Green Printing: A Cost Effective Path to Environmental Friendliness

Green printing is a movement that has been gaining a steady momentum over the last few years. Today, however, green printing has captured the attention of large companies and some government agencies. Among those that have begun eco-friendly practices are Microsoft, Hewlett-Packard and Dell Computers, all known industry leaders in the field of technology.

For businessmen, green printing can be the cheaper alternative for businesses aiming to reduce operational costs and to make do with limited capital.

But what is green printing?

It is printing in a way which is environmentally friendly. This involves the use of more natural inks, recycled papers and energy conservation.

However, there are no set standards or guidelines to determine which printing company are green and which ones are not. Some companies market themselves as green printers but in actuality are not. In the same light, there are others that practice green printing but do not necessarily sell themselves as green printers, nor make it public knowledge that they are green.

Despite the lack of set standards, guidelines or definitions, there are a set of generally accepted characteristics and standards ascribed to green printers. Some of these are as follows, as listed by the Bay Area Green Business Program website (2004):
  1. Use of "treeless," recycled paper and energy-efficient computers and equipment;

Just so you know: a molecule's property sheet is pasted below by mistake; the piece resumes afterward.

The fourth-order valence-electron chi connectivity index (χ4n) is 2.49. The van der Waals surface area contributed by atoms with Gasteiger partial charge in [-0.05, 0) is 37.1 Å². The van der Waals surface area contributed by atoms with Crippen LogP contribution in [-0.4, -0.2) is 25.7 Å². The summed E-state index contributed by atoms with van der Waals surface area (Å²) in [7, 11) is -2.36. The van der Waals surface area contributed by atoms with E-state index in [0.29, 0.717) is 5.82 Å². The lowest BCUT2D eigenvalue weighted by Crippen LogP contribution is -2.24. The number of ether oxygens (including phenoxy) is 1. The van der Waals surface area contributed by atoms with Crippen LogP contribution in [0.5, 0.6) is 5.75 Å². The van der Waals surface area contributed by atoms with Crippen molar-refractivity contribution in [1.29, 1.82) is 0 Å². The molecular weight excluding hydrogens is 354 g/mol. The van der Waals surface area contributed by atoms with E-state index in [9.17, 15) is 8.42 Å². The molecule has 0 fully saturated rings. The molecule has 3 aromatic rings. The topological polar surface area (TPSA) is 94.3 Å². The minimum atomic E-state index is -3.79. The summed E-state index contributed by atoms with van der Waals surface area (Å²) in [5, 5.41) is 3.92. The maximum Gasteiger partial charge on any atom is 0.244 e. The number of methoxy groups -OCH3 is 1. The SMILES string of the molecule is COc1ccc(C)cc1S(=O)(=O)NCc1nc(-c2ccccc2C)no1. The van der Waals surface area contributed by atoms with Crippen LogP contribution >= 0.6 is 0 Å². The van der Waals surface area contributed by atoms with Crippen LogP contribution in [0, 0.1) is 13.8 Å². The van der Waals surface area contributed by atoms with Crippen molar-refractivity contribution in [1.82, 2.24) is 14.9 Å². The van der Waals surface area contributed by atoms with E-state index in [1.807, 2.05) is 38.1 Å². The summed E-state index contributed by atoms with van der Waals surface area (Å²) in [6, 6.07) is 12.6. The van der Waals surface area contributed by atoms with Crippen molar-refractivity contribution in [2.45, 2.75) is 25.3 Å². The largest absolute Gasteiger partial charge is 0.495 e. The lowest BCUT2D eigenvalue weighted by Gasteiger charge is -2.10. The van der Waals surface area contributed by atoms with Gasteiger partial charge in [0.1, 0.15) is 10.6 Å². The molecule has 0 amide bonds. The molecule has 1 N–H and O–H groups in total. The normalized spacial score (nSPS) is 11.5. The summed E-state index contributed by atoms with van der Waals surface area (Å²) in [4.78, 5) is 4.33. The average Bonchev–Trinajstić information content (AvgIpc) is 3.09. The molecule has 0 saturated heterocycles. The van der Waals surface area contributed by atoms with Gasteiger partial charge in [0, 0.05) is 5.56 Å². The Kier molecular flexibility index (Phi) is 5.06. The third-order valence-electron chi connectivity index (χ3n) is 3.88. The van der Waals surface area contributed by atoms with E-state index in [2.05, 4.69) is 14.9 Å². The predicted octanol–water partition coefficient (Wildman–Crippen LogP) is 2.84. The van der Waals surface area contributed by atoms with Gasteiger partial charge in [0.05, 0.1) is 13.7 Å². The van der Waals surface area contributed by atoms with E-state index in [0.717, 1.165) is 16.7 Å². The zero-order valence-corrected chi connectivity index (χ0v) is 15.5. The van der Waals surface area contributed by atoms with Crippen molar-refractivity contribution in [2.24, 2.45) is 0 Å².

2. Digitized or computerized pre-press operations;
  3. Recycling of excess or waste materials, such as paper, inks and solvents;
  4. Utilization of ink that is free of alcohol, toxins and other volatile organic Compounds (VOCs);
  5. Use of paperless communications procedures; and
  6. Sincere and active attempts to educate clients on the merits of green printing.
The Printing Industry and its Impact on the Environment.

A PictureMany environmentalists and advocacy groups have decried the deteriorating condition of forestation throughout the world as a consequence of industrialization and the need for society to expand its habitats in order to accommodate the growing population.

Numerous toxic substances are typically associated with the traditional printing process. Cook has noted that the inks used by a large number of commercial printers are petroleum-based, which is a non-renewable fuel source. Furthermore, petroleum-based inks have high VOC contents that are leaked back into the air and the water supply. The presence of high VOC in water and air can lead to cancer as well as defects in newborn infants.

The fact is that according to estimates made by the advocacy group Environmental Defense Fund, a single ton of virgin paper makes use of three tons of wood as well as around 19,075 gallons of water (Cook, 2005). It also leads to the creation of over two thousand pounds of solid waste. These figures represent 90% of the printing and writing paper produced in the United States alone. It does not end there, however. The production of virgin, uncoated paper requires a bleaching and chlorination process to make the paper a brilliant white, as well as to make it stronger and more durable (Benson 2006). The process unfortunately releases toxic materials back into the water supply.

Cook also wrote that the solvents and chemicals used in printing presses are also toxic and hazardous, increasing the risk of people working in printing presses to chronic and deadly health problems including kidney and liver failure.

Clearly, the use of virgin paper and the process by which it is produced is dangerous to the environment. For this reason advocacy groups have been pushing for green printing and bringing it to the awareness of the general public.

Green printing: A Better Solution to be continued next posting...


Reese said...

Hi, there Lilian. This your blog too? I got something like this, Hope you can drop by too. Smile!

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